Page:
We enter the two-person exhibition, Collected Spaces at Waterloo Arts, and we see that Maeve Billings and Bex Fuller, second and third-year students at the Cleveland Institute of Art, are clearly questioning that status quo. Our first impression is that there is an alarming amount of red and we have a vague flashback to the scene in Stanley Kubrick's The Shining where a river of blood splashes through red elevator doors until we are immersed in darkness. It's a short scene, maybe 20 seconds long, but it is effective in its ability to wrangle angst from the audience.
"Originally the show was going to be a solo exhibition of Bex's work," says Maeve Billings, "but I was invited to join because our work had similar themes exploring human issues and fear and they are visually complimentary paintings." In this exhibition, Billings bases her work on current social issues by abstracting images of an issue and then recreating them into her own depiction. In "Cast Away" we bear witness to the neglect of our nation's homeless population. High rise apartment buildings and the dreams of New York City living are the backdrop to tent cities in the foreground. Billings's technique is close to Impressionism with a strong dose of reality thrown in for good measure. "Crossing Borders" examines the immigrant caravan and protests that have been occurring at the southern border. The work is still abstracted, but we can see people manifesting over the wall.
Their work speaks out against the horror show that is our current state of affairs. As the partial government shutdown causes over 800,000 American workers, many of whom live paycheck to paycheck, scrambling to stay atop bills, "Cast Away" isn't far from reality for many.
The expiration of the Violence on Women Act during the beginning of the shutdown brings funding cuts for victims of sexual assault, stalking and domestic abuse. Bex Fuller's paintings check into the ever-present representation of violence against women in media and entertainment. "Perpetuated: Color Me Blood Red, Nicole Brown Simpson" presents a portrait of the decedent with a crime scene photo alongside a film still of a women from a horror film who has met her demise in a similar fashion; the latter is stylized and eroticized. Both paintings are difficult to look at as Fuller gives a hard examination between the glorification of brutality and exploitation. According to Fuller, "The moment of realization when one can see a difference between the two paintings is what could be the most important part of the viewing process." In "Perpetuated: Helter Skelter, Sharon Tate," Fuller uses the same technique — the paintings are awash with brown and maroon, pinks and purple hues that carry the disturbing theme.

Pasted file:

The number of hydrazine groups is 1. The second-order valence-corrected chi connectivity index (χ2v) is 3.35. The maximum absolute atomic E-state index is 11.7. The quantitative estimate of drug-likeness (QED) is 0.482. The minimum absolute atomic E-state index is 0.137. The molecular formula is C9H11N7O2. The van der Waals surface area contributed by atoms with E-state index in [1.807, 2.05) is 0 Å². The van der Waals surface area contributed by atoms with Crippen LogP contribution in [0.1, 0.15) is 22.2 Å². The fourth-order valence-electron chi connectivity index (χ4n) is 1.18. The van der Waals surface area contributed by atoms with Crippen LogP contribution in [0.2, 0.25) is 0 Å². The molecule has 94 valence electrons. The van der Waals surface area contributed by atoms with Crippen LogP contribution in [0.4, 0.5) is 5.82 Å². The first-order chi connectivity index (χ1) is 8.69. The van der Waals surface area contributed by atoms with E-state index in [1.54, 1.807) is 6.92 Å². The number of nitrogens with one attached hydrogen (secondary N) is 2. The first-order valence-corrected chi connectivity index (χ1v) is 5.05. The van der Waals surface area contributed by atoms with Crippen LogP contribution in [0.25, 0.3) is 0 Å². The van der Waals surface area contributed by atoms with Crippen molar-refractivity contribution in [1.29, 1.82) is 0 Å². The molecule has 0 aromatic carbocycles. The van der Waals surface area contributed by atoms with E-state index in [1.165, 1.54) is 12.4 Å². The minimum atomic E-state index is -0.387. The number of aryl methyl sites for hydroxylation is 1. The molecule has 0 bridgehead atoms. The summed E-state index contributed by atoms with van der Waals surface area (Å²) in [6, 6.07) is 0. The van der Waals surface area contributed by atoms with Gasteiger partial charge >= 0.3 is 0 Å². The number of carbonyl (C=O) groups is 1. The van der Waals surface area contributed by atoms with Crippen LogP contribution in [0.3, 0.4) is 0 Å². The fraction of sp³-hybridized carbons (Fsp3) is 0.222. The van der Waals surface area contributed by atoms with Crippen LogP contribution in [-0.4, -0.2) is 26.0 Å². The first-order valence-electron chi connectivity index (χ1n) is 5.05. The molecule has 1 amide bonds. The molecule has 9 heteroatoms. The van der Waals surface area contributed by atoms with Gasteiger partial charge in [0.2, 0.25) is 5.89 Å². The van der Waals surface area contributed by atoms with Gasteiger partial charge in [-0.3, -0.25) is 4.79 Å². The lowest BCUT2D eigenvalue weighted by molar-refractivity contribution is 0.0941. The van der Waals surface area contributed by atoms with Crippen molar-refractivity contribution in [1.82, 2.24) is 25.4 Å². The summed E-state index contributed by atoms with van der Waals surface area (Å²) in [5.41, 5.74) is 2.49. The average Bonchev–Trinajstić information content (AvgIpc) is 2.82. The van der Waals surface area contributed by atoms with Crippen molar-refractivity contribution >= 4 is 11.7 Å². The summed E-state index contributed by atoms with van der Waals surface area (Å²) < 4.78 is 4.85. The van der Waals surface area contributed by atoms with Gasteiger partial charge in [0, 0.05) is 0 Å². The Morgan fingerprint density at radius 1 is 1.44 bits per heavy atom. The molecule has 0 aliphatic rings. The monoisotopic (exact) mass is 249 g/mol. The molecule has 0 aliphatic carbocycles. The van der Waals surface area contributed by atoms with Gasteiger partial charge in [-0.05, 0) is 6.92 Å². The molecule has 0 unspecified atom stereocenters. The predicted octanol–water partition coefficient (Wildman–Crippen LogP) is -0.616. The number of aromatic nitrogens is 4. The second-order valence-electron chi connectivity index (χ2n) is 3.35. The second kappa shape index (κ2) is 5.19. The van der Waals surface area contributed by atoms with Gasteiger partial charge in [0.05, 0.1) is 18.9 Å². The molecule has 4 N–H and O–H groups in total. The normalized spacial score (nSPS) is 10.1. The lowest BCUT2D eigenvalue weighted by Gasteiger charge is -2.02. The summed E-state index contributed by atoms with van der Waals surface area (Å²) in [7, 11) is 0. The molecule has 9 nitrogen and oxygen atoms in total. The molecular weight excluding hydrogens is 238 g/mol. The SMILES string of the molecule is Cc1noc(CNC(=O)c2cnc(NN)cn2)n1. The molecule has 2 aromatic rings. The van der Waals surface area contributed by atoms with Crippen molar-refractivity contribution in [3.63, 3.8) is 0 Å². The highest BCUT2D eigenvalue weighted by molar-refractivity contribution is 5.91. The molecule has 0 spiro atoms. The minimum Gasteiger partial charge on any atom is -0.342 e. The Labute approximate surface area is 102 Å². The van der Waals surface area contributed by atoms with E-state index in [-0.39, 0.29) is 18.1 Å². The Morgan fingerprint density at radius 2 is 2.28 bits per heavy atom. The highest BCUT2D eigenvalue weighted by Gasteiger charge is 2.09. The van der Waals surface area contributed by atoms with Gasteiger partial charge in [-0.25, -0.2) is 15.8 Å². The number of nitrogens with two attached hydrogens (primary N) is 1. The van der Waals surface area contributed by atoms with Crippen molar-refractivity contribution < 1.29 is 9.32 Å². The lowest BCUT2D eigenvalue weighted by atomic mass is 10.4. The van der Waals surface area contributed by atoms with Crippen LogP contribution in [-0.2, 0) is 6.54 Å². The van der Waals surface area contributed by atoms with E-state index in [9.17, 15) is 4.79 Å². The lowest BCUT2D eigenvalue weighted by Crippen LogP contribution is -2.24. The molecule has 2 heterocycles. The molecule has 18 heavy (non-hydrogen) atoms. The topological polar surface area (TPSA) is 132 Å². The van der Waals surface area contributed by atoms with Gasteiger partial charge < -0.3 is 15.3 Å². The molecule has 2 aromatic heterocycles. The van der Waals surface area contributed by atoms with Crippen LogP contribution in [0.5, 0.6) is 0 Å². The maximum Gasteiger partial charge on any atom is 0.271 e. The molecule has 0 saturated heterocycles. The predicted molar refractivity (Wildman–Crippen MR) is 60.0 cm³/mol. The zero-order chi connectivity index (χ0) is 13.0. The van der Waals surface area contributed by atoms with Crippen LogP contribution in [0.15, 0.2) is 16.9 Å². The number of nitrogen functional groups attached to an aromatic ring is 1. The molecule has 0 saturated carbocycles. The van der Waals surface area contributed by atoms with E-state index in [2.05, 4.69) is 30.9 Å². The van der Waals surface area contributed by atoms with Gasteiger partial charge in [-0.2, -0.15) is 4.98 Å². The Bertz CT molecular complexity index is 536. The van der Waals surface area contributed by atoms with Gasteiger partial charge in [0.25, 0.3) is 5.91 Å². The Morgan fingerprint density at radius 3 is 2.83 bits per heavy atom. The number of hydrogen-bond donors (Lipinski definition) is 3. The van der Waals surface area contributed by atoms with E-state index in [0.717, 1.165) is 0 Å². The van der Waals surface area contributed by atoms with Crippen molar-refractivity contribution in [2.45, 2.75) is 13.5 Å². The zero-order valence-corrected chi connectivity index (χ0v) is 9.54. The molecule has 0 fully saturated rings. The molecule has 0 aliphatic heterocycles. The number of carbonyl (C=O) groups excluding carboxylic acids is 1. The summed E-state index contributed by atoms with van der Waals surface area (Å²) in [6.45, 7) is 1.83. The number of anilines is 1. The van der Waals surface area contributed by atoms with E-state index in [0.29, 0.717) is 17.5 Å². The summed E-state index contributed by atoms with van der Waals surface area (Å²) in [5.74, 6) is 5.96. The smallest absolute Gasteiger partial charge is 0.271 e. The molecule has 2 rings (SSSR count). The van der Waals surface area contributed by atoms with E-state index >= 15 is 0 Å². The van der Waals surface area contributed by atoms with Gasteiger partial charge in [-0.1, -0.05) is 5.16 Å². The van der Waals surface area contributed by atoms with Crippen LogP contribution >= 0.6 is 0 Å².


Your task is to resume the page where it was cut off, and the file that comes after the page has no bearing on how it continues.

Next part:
Fuller also explores the human interior with glossy, bulbous intestines and what appear to be cross sections of vessels. The style is very similar to that of artist Katie Richards, but with a lot more coagulated blood. Still, Fuller is successful in tying in these paintings with her statement: "When internal organs are exposed, the viewer has to think about what state the organs are in, which could be diseased, decaying or dead. I hope for the viewer to have a visceral reaction and start thinking about their own body in relation to these paintings as they hint at the fragility and mortality of our bodies." Oh, we do.
Arguably, Billings and Fuller are students and still honing their medium, but the balance between the subtleties of Billings' art versus the in-your-face delivery of Fuller's paintings somehow works to their advantage. We are interested in seeing where they go with their work as it develops and matures. The dialogue is there and lack of subject matter for these two emerging artists won't be a problem. From Artemisia Gentileschi to Banksy, challenging the status quo is what artists do, after all.